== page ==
Spotlight: Necronomicon – A Conversation with Prof. Isidore Rhodes

As part of our ongoing “Spotlight: Necronomicon” event, Miskatonic University is unveiling a series of interviews with esteemed faculty members who have offered their insights on individual chapters of the iconic tome. Delving deep into its labyrinthine pages, our experts share their analyses and revelations, which can be read in full by visiting the “Spotlight: Necronomicon” section on the university’s website.

For this story, the Miskatonic News team sat down with Prof. Isidore Rhodes from the Department of Ancient History. Prof. Rhodes’ thought-provoking essay, “The Hundredth Name: An Analysis of Abdul Alhazred’s Encounter with Ibn Ishaq in the Necronomicon,” offers insights into the historical and theological implications of one of the Necronomicon’s most stunning chapters.

Miskatonic News: Professor Rhodes, thank you for joining us today. Your recent essay on an explosive chapter within the Necronomicon has sparked considerable interest. Could you begin by quickly summarizing the chapter?

Prof. Rhodes: Certainly, the chapter in question from the Necronomicon is a remarkable piece that stands out for its intertwining of Islamic tradition with arcane and esoteric themes. It’s titled “The One Hundredth Name of God” and is attributed to the 8th-century figure Abdul Alhazred.

In this chapter, Alhazred narrates his encounter with Ibn Ishaq, a well-known historical Islamic scholar renowned for his biography of the Prophet Muhammad. However, the Necronomicon portrays him as a tormented figure, driven to the brink of madness by a revelation about the one hundredth name of God, a concept not found in traditional Islamic teachings.

This hundredth name, according to the Necronomicon, is “Azathoth”, a name that is completely absent from conventional Islamic discourse. It’s described as a powerful and secretive name, known only to a select few and feared even by ancient deities. The chapter vividly narrates Ibn Ishaq’s obsessive quest for this knowledge, which ultimately leads to his mental unraveling.

The chapter is significant not only for its content but also for its potential implications on our understanding of Islamic history and theology, especially considering the Necronomicon’s age and Alhazred’s authorship.

Miskatonic News: Before going deeper into the implications, let’s take a quick step back and look at Ibn Ishaq some more. Who is he, why is he important to Islamic historiography?

Prof. Rhodes: Ibn Ishaq, whose full name is Muhammad ibn Ishaq ibn Yasar, was an early Islamic historian and hagiographer, born in Medina around 704 AD. He is of great significance to Islamic historiography primarily because of his work, “Sirat Rasul Allah” (The Life of the Messenger of God), which is considered one of the earliest and most comprehensive biographies of the Prophet Muhammad.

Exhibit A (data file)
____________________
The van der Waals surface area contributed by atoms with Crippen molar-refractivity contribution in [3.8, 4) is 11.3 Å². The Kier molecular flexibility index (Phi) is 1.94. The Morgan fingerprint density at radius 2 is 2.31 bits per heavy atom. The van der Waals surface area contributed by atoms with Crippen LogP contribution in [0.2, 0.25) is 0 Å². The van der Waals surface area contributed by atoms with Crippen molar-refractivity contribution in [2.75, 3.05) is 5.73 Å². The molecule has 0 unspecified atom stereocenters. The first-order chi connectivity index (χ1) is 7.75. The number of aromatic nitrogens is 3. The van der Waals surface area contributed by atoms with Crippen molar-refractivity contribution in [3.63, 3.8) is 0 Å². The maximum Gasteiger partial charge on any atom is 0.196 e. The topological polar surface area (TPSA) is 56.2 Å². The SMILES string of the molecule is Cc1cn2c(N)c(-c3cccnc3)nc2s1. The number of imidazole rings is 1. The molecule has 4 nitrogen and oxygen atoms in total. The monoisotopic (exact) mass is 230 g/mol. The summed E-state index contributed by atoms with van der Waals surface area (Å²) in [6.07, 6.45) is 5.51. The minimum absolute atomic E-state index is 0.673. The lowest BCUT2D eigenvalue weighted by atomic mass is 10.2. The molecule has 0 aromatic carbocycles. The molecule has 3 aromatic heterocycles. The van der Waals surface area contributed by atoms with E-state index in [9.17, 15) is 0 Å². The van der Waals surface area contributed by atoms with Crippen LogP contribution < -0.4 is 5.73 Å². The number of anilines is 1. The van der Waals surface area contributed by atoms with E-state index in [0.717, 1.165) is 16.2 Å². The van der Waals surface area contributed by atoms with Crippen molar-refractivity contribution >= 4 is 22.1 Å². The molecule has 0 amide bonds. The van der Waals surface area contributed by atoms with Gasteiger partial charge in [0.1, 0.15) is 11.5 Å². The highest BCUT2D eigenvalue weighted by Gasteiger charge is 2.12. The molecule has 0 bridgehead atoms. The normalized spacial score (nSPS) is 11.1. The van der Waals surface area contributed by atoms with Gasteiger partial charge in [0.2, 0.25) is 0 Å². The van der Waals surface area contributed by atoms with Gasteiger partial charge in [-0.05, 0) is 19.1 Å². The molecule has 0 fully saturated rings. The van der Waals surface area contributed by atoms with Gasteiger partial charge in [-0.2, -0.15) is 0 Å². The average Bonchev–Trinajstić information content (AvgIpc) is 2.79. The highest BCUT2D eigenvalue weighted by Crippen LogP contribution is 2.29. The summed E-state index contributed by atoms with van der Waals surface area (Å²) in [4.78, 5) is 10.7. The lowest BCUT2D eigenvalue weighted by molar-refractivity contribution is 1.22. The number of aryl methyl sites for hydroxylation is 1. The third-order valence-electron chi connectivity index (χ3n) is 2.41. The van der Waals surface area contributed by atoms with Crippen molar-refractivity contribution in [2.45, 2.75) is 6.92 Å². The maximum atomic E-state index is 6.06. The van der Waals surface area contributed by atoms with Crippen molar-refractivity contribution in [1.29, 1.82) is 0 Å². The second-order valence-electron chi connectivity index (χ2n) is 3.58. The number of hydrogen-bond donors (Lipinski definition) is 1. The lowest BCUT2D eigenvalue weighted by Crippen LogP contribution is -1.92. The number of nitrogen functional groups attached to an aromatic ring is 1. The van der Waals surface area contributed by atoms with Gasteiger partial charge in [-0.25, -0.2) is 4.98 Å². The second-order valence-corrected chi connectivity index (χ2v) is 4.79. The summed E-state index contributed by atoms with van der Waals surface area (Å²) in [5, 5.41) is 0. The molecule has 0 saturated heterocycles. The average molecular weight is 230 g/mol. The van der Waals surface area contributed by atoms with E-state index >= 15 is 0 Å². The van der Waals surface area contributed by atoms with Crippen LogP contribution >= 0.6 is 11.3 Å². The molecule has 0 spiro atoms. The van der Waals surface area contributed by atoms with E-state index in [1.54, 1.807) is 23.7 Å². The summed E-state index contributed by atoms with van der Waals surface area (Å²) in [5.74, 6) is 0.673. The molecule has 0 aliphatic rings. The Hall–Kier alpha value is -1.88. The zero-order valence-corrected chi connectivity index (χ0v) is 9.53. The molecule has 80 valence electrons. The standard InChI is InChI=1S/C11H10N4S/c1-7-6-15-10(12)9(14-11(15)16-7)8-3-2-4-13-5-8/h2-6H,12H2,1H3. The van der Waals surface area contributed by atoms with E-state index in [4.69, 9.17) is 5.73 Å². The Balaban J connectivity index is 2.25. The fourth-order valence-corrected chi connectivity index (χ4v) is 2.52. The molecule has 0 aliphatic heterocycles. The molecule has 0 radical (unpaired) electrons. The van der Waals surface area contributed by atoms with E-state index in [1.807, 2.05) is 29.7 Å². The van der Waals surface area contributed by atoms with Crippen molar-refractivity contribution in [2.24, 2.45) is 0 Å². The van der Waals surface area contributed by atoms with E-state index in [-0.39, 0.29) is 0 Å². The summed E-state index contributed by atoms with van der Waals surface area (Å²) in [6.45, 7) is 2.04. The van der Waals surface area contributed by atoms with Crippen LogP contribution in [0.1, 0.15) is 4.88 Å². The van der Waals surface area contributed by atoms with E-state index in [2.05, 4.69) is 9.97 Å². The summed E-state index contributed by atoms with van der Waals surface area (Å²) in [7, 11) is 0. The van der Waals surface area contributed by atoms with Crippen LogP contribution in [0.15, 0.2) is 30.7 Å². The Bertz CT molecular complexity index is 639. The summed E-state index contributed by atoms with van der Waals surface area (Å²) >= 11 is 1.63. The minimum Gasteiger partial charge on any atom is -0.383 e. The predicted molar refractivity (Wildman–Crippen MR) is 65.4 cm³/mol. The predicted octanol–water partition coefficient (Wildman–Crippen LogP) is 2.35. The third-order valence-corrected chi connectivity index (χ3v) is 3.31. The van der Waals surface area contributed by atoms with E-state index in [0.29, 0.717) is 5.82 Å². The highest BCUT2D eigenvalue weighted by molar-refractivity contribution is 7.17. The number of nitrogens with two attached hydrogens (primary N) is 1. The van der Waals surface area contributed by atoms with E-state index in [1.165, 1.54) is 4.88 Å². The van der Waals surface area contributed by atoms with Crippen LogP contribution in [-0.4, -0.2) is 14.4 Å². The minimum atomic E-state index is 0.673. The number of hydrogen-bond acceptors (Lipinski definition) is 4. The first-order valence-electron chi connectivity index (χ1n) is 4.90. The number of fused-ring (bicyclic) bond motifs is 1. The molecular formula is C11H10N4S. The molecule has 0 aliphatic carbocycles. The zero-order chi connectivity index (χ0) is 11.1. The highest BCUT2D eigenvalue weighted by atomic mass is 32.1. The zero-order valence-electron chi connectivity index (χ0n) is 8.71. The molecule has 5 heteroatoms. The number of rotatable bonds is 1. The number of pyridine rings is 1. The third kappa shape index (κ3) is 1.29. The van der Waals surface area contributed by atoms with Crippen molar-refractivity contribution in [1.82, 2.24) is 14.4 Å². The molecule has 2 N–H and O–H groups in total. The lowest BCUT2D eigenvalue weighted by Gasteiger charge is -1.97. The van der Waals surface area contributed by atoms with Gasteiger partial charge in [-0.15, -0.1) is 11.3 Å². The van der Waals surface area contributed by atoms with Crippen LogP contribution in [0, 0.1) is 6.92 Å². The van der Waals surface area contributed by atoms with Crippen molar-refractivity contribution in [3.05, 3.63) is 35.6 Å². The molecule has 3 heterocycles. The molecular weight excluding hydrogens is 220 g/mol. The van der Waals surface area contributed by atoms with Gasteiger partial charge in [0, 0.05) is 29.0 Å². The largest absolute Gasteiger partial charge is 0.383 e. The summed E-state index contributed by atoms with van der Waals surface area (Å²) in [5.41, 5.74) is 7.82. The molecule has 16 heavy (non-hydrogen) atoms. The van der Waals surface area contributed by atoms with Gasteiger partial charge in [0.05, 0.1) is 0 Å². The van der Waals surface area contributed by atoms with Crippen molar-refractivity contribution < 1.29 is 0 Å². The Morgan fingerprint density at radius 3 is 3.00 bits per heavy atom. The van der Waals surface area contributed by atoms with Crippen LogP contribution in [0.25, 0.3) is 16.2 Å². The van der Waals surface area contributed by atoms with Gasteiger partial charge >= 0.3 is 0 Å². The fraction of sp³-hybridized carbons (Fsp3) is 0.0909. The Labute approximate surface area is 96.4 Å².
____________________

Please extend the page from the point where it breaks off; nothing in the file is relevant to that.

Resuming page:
His work is crucial for a few reasons. First, it provides a detailed account of the life of the Prophet Muhammad, covering not only his personal and prophetic life but also the socio-political context of 7th-century Arabia. Second, Ibn Ishaq’s methodological approach was pioneering for his time. He collected oral traditions, eyewitness accounts, and had access to some written sources. This method laid the groundwork for future Islamic historians.

However, it’s important to note that Ibn Ishaq’s original work is not extant in its entirety today. What we know of it comes mainly through the later work of Ibn Hisham and other historians who edited and commented on his work. Ibn Hisham, living in the 9th century, admitted to excluding certain parts of Ibn Ishaq’s work that he deemed unauthentic or irrelevant.

Miskatonic News: Wait, if we know about Ibn Ishaq only through later authors like Ibn Hisham, and they didn’t write before the 9th century, does that mean that Abdul Alhazred is actually our earliest source for Ibn Ishaq?

Prof. Rhodes: Yes, that is a significant point to consider. Abdul Alhazred, the author of the Necronomicon, is believed to have written it before 738 AD, which is indeed earlier than the works of Ibn Hisham and other historians who transmitted Ibn Ishaq’s biography of the Prophet Muhammad. This means that the Necronomicon could in all likelihood be the earliest existing source that references Ibn Ishaq.

This is particularly intriguing because it suggests that our understanding of Ibn Ishaq, based primarily on later historians like Ibn Hisham, might only be a part of a larger, more complex picture. Alhazred’s account, which predates these later historians, presents a very different portrayal of Ibn Ishaq, one deeply entwined with esoteric and arcane themes.

This potential precedence of the Necronomicon as a source for Ibn Ishaq’s life and work could have profound implications for the study of early Islamic historiography and the origins of some of the traditions and narratives within it. It challenges us to reconsider the historical context in which these figures lived and the breadth of their intellectual and spiritual explorations.